While most people were happy to get a 56 game regular season of NHL hockey in this pandemic year, it wasn’t all rainbow and sunshine. We had bizarre schedules, to go along with the usual amount of injuries, and poor performances. Let’s dig into some of the things that stood out the most.
If you paid attention to the 2020 MLB season, you should have expected that the schedule would get a little messy at some point, but the NHL wasted no time. We started the season with the Dallas Stars having to reschedule their first four games, and we ended the season with the Vancouver Canucks playing three games against the Calgary Flames after the playoffs had started. All of this is to say, for many players this season was trying. You had lopsided head to head schedules, you lost your best players at the drop of the hat, and league commissioners surely lost some hair, or at least see what hair they have left, turn white or grey, as the platforms (ESPN, Yahoo, Fantrax, etc) didn’t adjust to accommodate for the player loses due to COVID, and deeper leagues had to deal with shallower player pools than normal. One thing is for sure, it was a bad year for season-long fantasy because of the issues that the schedule created.
Games are lost due to injuries all the time, it’s part of any fantasy season, and the wrong injuries will derail even the past laid plans or constructed teams, but largely we didn’t see a rash of catastrophic injuries. The two players who would have affected fantasy teams the most, Jack Eichel and Elias Pettersson (both were top 30 picks), missed most of the season, and when they weren’t on the injured list, they were performing poorly. Sure, you can make the argument that their performance (or lack thereof) was caused by the injury, but it is safe to say neither were in the midst of a career year that suddenly devastated your fantasy team. To a lesser extent, Jonathan Toews missed the entire season with an undisclosed medical issue. He wasn’t a high pick but he is a player who, in cap and dynasty leagues, hurt teams significantly, Henrik Lundqvist had a similar situation, he missed the season due to a heart condition but could play next year. On the non-injury front, we had Artemi Panarin take a leave of absence following a report that came out of Russia that made allegations of an incident that occurred ten years ago. I can tell you this one hurt. Panarin was in the midst of what paced out to a 110 point season, and poof he was gone. For many owners, this likely cost them a couple of weeks in their head-to-head matchups, which could have been the difference between seeding or even in whether you were able to make the playoffs.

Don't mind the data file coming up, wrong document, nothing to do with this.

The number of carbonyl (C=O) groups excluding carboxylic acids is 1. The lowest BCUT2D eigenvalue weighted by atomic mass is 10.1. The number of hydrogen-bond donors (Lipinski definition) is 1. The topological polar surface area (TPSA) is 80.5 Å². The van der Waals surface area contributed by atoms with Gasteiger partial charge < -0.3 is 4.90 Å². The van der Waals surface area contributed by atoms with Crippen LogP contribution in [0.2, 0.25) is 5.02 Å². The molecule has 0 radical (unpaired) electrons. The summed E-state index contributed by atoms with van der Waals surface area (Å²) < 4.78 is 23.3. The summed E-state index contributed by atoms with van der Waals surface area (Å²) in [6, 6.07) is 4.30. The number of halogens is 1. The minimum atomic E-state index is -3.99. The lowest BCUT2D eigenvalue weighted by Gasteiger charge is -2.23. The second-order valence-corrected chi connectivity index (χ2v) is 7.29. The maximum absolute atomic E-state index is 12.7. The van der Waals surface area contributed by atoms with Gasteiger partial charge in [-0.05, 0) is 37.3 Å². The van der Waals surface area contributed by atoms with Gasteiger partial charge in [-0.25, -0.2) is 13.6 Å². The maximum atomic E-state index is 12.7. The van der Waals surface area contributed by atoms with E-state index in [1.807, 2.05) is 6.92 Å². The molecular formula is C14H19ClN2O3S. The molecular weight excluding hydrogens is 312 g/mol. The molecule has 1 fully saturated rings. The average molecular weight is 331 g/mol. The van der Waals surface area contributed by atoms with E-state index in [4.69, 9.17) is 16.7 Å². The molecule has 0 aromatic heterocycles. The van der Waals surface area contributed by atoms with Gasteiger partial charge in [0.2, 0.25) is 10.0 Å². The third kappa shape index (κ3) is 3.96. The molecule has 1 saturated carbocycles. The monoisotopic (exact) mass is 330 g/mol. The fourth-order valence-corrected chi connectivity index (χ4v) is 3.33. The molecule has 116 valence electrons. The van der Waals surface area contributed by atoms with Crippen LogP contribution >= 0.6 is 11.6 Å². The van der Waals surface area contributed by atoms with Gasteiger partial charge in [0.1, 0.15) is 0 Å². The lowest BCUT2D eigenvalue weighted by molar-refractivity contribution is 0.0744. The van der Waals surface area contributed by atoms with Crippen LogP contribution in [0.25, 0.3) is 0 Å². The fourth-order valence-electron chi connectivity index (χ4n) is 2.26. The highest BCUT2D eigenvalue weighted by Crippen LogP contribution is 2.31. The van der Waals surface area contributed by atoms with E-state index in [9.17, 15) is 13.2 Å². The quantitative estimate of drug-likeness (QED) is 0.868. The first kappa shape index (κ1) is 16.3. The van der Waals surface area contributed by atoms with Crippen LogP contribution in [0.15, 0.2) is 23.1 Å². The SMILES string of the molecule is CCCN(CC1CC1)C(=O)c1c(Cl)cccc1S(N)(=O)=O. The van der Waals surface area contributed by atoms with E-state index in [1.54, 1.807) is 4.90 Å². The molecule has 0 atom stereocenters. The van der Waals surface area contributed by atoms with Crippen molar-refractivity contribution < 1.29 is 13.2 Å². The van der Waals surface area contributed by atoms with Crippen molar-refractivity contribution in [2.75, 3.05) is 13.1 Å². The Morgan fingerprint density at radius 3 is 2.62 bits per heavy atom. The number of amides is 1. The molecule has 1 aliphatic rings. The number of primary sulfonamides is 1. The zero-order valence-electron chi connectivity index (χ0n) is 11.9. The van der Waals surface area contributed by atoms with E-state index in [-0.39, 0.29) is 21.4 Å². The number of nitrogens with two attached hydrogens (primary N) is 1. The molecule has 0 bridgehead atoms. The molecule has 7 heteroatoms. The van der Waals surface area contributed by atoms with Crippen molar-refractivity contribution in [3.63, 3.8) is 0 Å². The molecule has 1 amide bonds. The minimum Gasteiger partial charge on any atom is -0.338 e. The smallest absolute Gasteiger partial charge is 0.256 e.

Poor performances happen every year, the term bust exists for a reason. This NHL season wasn’t any different. While we largely saw much of the first round perform admirably, we still had our share of disappointment as well. We talked about Eichel and Pettersson not hitting their draft cost, but we also had disappointing fantasy seasons from Alexander Ovechkin, Mika Zibanejad , Roman Josi and others. That is 25 percent of the first two rounds in a twelve-team league. That isn’t to say that any of those players were terrible, but they didn’t give you the expected return on investment that fantasy players were expecting on draft day. In the case of all of these players, injuries played a part, with only Romas Josi seeing a really significant drop in production. He specifically was on pace to have 20 points less than he had last season, Ovechkin was on pace for a few less points than his previous campaign, but it’s close enough that the numbers could have normalized in the additional 20 games should they have been played.
Moving forward, getting a normal and consistent fantasy schedule will go a long way towards getting happy fantasy hockey owners and will go a long way to bring more people into fantasy hockey. We will always have the aches and pains of a fantasy season, but when we have consistency, we know there will be fun competitive fantasy games.